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Florida helps push national traffic fatalities to a 16-year high

On Behalf of | May 19, 2022 | Fatal Motor Vehicle Accidents

The National Highway Traffic Safety Administration recently issued its estimates on road fatalities for 2021. The news is not good, with a projected total of 42,915 deaths on U.S. roads due to fatal crashes. This is a record-breaking 10.5% increase from 38,824 deaths in 2020 and the highest amount since 2005. Unfortunately, Florida joined Texas and California as states with the most significant increases in fatalities – Florida accounted for nearly 1 in 12 road deaths in the U.S. in 2021.

These alarming numbers prompted a quick response from the United States Department of Transportation (USDOT), which unveiled the National Roadway Safety Strategy. Program funding will come from President Biden’s bipartisan Infrastructure Law.

“We face a crisis on America’s roadways that we must address together,” said U.S. Transportation Secretary Pete Buttigieg. “With our National Roadway Safety Strategy and the President’s Bipartisan Infrastructure Law, we are taking critical steps to help reverse this devastating trend and save lives on our roadways.”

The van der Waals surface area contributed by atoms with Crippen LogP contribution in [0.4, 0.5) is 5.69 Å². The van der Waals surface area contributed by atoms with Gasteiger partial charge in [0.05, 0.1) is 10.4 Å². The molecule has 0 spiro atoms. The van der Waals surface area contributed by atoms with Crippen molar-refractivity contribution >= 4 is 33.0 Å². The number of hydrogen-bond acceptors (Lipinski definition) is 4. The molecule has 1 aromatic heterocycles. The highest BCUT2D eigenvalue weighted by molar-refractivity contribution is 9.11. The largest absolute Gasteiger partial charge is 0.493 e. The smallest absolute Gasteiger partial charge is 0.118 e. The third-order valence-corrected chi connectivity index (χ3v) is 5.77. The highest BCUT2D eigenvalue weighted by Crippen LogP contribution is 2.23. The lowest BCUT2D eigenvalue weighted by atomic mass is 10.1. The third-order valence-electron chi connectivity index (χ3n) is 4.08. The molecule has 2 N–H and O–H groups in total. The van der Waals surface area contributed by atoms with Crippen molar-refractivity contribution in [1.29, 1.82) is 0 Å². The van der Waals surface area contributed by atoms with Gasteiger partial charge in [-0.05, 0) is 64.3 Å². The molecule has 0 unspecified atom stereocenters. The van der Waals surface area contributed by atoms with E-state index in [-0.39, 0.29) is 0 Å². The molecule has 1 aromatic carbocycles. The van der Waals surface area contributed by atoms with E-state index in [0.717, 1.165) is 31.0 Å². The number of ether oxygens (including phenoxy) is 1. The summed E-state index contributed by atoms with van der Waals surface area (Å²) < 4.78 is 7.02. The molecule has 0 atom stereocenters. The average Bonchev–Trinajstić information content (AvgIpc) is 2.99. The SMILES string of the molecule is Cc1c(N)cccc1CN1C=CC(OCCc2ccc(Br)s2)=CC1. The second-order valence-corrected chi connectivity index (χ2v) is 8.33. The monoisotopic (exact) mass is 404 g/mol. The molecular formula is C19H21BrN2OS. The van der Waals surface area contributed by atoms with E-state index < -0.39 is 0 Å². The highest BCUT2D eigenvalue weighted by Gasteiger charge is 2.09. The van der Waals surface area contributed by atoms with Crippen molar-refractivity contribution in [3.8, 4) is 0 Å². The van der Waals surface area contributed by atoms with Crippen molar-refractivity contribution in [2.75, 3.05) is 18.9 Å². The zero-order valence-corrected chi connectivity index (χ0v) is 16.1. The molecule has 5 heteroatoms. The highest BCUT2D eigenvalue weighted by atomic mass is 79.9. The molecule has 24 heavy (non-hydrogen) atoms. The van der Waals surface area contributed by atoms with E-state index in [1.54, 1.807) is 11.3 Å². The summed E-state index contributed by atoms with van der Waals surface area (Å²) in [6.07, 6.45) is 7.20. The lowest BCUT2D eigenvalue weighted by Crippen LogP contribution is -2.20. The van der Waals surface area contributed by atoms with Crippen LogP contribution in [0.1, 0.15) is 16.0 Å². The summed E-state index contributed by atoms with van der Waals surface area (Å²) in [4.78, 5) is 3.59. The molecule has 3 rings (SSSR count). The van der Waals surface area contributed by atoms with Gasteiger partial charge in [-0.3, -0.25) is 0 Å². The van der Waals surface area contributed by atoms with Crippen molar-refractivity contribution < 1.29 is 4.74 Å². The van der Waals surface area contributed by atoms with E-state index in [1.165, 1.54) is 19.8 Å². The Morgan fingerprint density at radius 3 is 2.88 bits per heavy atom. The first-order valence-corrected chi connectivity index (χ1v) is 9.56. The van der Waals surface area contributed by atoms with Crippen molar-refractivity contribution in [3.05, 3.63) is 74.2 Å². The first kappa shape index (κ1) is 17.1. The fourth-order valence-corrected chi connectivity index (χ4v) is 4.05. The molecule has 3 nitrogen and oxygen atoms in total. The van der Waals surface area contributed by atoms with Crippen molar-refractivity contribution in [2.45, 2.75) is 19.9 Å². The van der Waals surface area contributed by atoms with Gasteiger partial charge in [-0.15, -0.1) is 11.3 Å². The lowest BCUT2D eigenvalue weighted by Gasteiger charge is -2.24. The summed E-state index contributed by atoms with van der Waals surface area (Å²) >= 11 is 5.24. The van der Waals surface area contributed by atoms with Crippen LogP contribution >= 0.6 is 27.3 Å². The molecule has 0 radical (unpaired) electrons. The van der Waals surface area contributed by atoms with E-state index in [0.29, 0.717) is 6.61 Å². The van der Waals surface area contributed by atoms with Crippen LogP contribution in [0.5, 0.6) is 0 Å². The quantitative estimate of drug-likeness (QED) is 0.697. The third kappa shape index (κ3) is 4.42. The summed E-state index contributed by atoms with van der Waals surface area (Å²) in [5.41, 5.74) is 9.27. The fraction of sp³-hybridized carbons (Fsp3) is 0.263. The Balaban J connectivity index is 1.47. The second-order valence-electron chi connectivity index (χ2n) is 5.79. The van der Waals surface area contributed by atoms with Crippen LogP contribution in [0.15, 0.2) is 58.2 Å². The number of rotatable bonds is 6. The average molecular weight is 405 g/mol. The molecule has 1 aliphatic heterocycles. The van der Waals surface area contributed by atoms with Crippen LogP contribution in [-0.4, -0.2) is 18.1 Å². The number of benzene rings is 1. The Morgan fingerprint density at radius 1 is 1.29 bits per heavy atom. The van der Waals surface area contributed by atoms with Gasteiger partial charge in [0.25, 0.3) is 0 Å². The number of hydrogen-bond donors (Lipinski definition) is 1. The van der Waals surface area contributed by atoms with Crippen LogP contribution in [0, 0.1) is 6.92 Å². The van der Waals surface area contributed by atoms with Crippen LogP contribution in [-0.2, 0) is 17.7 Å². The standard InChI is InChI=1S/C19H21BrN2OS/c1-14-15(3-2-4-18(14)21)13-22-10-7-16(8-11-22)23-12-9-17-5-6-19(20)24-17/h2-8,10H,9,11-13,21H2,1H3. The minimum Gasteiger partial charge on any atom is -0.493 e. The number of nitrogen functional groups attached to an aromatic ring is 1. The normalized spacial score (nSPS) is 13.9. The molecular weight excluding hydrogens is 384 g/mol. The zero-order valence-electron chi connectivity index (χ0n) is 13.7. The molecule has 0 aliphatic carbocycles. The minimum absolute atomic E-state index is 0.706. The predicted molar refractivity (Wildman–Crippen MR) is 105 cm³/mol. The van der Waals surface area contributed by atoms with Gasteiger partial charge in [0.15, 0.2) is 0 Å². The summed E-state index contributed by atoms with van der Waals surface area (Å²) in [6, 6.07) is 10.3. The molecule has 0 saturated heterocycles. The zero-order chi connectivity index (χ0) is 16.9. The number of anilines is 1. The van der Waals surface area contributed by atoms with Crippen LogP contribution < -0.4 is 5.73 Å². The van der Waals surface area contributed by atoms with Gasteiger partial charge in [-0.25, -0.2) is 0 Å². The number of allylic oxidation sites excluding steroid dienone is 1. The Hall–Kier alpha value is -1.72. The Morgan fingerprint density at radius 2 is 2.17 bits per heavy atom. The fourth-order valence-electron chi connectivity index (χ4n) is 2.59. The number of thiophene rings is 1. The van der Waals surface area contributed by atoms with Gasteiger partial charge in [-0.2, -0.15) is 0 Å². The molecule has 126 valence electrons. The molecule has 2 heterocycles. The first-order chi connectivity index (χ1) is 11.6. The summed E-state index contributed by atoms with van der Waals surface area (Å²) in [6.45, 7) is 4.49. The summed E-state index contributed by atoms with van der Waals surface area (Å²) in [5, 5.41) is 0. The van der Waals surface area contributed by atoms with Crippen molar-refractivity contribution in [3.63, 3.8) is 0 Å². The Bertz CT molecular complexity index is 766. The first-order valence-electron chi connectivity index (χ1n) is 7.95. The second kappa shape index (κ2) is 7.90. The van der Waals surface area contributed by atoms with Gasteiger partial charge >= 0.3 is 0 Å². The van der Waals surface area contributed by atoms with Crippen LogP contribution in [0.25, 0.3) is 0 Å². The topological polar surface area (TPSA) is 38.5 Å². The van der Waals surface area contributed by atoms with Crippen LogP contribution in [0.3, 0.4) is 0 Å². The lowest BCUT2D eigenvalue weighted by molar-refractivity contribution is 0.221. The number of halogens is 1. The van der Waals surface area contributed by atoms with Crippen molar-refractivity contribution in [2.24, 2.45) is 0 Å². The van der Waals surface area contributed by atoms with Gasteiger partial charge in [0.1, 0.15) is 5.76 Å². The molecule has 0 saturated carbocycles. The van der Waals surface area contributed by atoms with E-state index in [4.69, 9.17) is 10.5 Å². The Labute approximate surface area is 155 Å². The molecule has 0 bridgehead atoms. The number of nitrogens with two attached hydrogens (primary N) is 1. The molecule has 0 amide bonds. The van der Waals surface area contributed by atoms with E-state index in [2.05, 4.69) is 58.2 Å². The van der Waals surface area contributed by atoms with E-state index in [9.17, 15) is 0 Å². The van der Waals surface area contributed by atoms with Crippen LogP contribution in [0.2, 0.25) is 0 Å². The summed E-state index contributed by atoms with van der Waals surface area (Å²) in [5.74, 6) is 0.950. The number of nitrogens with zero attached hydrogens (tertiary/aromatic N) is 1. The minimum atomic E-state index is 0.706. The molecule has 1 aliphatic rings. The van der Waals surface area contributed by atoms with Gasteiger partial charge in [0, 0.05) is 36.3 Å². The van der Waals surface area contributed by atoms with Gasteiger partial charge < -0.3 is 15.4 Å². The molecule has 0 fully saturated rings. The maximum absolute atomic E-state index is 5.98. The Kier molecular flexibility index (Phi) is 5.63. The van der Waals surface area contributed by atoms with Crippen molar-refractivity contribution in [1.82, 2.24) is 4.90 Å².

The plan

The initial rollout invests $6 billion over the next five years to reduce crashes and fatalities. The measures include:

  • Advancing the Complete Streets policies and standards, which helps federal, state and local municipalities design and build safer roads.
  • Mandatory updates to the Uniform Traffic Control Devices manual include rules on lane markings, setting speed limits, traffic lights, and other things that help drivers safely navigate the roads.
  • Dramatically increase the Highway Safety Improvement Program, enabling states to implement modern data-driven approaches to making roads safer.

The NHTSA also recently launched the Click It or Ticket campaign, targeting vehicle occupants who do not use their seatbelts. It also earmarked $740 million in funding for Section 405 National Priority Safety Program, Section 1906 Racial Profiling Data Collection Grants and the 402 State and Community Grant Program.

Reckless driving is a problem

The government has responded to these numbers, but it’s a fact that reckless driving caused many of these fatalities, including innocent, law-abiding drivers. Even when there are no criminal charges for the driver who caused the deaths, victims and their families can file civil suits to secure damages involving lost wages, medical expenses and related costs.